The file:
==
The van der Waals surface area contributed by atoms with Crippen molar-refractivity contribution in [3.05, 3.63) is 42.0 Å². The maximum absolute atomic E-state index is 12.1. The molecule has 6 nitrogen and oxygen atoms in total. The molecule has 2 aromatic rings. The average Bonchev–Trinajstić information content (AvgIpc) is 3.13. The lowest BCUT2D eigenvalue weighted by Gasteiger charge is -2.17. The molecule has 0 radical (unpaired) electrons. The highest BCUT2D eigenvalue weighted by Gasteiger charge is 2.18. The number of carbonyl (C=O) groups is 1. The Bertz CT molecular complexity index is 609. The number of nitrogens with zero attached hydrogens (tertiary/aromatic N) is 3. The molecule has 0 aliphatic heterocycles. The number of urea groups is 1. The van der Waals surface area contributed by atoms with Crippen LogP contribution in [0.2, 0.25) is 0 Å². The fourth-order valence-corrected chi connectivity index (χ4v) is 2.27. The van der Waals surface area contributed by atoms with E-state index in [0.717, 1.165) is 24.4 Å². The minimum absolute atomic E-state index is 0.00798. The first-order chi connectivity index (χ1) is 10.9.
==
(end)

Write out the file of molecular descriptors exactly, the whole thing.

The van der Waals surface area contributed by atoms with Crippen molar-refractivity contribution in [3.05, 3.63) is 42.0 Å². The maximum absolute atomic E-state index is 12.1. The molecule has 6 nitrogen and oxygen atoms in total. The molecule has 2 aromatic rings. The average Bonchev–Trinajstić information content (AvgIpc) is 3.13. The lowest BCUT2D eigenvalue weighted by Gasteiger charge is -2.17. The molecule has 0 radical (unpaired) electrons. The highest BCUT2D eigenvalue weighted by Gasteiger charge is 2.18. The number of carbonyl (C=O) groups is 1. The Bertz CT molecular complexity index is 609. The number of nitrogens with zero attached hydrogens (tertiary/aromatic N) is 3. The molecule has 0 aliphatic heterocycles. The number of urea groups is 1. The van der Waals surface area contributed by atoms with Crippen LogP contribution in [0.2, 0.25) is 0 Å². The fourth-order valence-corrected chi connectivity index (χ4v) is 2.27. The van der Waals surface area contributed by atoms with E-state index in [0.717, 1.165) is 24.4 Å². The minimum absolute atomic E-state index is 0.00798. The first-order chi connectivity index (χ1) is 10.9.